Would you give $6000 of your own money to help a stranger achieve their dreams? That’s what Kai Hutchence of Massive Corporation Game Studios is doing. He’s launching a new grant program through his company to help one lucky Saskatchewan resident to help make their dream of making video games come true.
The grant program, called Massive Sacks of Cash, will give one lucky applicant $500/month for one year, with almost no strings attached. The recipient can spend the money however they want only needing to fill in a simple once-a-month survey while they grant is in effect. “The grant is designed to be as flexible and low overhead as possible, its about money to help someone create. I’m not limiting them with how they use it, I’m not burying them under a mountain of paperwork, they fully own everything they create, it’s all about freedom, financial and creative.” explains Kai Hutchence.
As both CEO of Massive Corporation Game Studios and organizer of ReginaGameDev, Kai Hutchence is on a mission to grow a game development industry in Saskatchewan. Highlighting the potential, Hutchence explains “The global game industry is now over $130 billion dollars a year, there’s an enormous amount of economic potential, it’s larger than film and music combined. We haven’t had much of an industry historically but we need to play catch up, thankfully folks like Noodlecake Studios in Saskatoon are proving it can be done.” Indeed the time may be right. Noodlecake Studios’ Stickman Golf is a world famous franchise, and the 2018 game of the year Cuphead: Don’t Deal with the Devil was developed by a trio originally from Regina.
With the newly announced goal of the Provincial government to triple the size of the tech industry, video games are an important diversification option for the Saskatchewan economy. “If we want to build a future here we’re going to have to change our thinking. Right now we’re saddling our youth with enormous debt, they are crushed by the obligations and are caught in a treadmill of keeping up with their bills. Without changing the system our youth can’t find the time or money to invest in themselves. They can’t put the time in to learn critical new skills, they can’t spend the time and energy building something for themselves,” Hutchence laments.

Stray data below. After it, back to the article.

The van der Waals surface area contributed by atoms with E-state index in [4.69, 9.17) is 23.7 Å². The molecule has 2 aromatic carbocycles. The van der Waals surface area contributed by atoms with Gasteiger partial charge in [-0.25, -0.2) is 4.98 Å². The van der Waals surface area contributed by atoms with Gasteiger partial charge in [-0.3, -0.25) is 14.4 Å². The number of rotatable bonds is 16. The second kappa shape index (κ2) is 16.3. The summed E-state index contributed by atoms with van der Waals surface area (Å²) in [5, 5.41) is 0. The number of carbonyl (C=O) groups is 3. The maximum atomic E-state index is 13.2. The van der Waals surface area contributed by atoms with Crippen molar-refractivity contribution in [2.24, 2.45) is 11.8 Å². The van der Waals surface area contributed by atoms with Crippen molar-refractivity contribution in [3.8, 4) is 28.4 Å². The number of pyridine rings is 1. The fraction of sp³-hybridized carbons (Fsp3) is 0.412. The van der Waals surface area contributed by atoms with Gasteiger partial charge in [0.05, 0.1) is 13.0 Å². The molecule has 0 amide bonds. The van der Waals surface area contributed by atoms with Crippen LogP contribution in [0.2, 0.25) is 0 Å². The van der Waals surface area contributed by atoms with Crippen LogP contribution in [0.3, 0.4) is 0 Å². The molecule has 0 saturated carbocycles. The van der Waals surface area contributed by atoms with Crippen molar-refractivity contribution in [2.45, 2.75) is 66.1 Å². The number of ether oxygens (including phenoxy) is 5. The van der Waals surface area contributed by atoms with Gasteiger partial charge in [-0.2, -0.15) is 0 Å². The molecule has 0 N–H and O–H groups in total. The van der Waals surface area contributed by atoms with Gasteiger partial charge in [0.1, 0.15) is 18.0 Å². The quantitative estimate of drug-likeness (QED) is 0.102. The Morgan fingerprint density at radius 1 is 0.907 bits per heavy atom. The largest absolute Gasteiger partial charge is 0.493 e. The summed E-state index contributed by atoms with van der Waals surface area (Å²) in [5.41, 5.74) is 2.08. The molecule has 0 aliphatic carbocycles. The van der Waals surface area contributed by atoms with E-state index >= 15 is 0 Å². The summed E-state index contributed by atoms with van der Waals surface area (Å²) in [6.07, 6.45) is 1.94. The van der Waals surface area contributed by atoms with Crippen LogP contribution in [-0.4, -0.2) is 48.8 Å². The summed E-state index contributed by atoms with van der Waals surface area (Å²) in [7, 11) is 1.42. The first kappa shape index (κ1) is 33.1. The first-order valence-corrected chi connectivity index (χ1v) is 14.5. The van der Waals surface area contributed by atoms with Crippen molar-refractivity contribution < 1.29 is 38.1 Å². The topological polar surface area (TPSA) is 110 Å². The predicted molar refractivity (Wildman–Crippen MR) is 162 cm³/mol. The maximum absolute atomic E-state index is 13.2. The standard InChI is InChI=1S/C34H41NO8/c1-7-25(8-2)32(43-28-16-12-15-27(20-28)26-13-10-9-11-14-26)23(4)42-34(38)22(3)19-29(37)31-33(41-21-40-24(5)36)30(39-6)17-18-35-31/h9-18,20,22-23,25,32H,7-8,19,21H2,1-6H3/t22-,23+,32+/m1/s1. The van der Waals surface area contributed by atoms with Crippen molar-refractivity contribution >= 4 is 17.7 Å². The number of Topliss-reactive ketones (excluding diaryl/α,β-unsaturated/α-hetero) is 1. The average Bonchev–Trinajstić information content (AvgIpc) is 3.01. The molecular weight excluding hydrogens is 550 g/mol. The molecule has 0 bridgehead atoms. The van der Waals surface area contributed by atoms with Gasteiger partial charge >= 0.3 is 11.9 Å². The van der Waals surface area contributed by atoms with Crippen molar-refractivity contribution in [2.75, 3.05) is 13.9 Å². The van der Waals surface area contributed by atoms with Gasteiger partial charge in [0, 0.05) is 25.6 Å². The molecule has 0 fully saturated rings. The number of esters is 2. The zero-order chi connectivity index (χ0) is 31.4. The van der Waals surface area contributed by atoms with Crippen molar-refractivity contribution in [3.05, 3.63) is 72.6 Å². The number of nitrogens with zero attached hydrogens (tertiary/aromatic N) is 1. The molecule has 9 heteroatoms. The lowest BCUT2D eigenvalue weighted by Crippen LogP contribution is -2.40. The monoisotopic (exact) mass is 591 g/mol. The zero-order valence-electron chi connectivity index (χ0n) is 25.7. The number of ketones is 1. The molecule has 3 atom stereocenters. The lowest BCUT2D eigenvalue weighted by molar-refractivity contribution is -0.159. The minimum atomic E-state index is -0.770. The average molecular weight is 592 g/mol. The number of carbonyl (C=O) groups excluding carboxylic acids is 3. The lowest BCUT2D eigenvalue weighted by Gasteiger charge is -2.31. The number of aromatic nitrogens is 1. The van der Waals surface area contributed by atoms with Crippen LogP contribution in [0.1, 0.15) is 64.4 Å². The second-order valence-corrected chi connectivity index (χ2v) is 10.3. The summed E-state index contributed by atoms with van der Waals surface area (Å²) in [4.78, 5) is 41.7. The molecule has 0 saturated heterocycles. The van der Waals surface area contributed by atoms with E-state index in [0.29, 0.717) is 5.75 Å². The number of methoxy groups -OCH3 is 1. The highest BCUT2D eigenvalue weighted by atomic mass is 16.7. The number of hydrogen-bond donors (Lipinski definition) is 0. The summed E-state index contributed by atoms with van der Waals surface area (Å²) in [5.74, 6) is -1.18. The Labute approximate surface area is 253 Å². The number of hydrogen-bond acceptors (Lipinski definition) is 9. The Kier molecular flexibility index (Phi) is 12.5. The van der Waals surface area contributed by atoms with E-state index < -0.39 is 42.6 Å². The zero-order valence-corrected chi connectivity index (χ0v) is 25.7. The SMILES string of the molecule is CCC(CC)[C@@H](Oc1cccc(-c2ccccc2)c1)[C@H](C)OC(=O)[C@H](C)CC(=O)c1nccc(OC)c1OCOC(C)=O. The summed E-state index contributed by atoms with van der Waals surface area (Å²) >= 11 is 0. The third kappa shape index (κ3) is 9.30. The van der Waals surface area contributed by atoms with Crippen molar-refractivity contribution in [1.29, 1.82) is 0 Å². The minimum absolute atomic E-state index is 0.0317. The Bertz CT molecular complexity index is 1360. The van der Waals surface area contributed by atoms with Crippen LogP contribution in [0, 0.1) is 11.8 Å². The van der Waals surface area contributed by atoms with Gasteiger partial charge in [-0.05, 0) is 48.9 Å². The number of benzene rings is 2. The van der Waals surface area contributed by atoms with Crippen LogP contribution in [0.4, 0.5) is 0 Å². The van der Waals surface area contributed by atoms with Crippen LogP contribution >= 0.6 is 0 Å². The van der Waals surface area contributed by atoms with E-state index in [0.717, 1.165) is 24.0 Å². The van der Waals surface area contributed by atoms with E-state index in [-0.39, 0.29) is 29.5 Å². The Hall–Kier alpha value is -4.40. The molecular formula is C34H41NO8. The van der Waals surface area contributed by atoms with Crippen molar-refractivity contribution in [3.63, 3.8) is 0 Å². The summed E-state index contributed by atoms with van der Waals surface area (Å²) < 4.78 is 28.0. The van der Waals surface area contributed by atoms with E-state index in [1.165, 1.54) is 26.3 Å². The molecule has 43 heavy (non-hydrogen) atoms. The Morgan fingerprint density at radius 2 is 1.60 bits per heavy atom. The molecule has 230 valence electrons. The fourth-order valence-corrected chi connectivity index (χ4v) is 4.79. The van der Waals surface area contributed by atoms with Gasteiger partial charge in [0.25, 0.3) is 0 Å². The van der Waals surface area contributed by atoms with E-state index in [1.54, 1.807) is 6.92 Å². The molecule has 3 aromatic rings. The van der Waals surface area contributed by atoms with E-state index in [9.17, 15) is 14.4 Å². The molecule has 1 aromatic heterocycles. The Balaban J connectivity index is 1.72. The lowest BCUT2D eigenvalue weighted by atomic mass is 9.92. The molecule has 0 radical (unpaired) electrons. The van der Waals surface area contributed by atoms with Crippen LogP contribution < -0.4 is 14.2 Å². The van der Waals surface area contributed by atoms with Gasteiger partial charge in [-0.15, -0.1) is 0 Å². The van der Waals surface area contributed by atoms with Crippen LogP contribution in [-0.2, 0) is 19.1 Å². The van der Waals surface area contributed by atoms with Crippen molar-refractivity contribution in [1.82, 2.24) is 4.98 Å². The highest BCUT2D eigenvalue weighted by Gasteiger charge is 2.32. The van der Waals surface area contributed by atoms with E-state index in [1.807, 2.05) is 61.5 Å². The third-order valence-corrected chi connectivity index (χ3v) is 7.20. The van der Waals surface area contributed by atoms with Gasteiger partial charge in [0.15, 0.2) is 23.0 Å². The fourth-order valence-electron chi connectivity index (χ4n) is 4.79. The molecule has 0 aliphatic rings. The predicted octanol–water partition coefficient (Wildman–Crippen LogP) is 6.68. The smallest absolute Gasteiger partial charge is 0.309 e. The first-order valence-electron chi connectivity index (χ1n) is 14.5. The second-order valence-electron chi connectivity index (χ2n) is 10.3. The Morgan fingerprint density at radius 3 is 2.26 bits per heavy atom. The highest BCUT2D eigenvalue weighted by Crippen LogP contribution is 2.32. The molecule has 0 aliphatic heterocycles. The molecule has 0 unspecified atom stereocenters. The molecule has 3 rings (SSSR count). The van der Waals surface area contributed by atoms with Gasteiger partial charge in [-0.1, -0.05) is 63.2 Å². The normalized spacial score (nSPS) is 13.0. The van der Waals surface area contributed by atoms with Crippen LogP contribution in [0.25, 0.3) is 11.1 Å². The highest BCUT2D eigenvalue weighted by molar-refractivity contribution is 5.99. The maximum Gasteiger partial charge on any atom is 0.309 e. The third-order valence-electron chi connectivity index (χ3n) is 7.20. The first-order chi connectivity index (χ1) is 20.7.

“The industry here desperately needs experienced people, but nobody can get experience. This grant is trying to break that cycle. If we can take some of the pressure off, hopefully they’ll be able to develop something for themselves. Something that will grow their skills, something they can put in a portfolio, something that can build a company. We need to get some momentum, so that things can start moving in the right direction, and we can start getting some experience and products that will build the industry here.” He explains. Putting up $6000 of his own money, he’s hoping to find some of the young eager talent in the province to support with money and mentorship and help achieve their own game development entrepreneurship dreams.
Interested Saskatchewan residents can check out the Massive Corporation Game Studios website for more details and to apply online. The grant will be taking applications from Dec. 10 to Jan. 10 and payments will be made the last day of the month throughout 2020.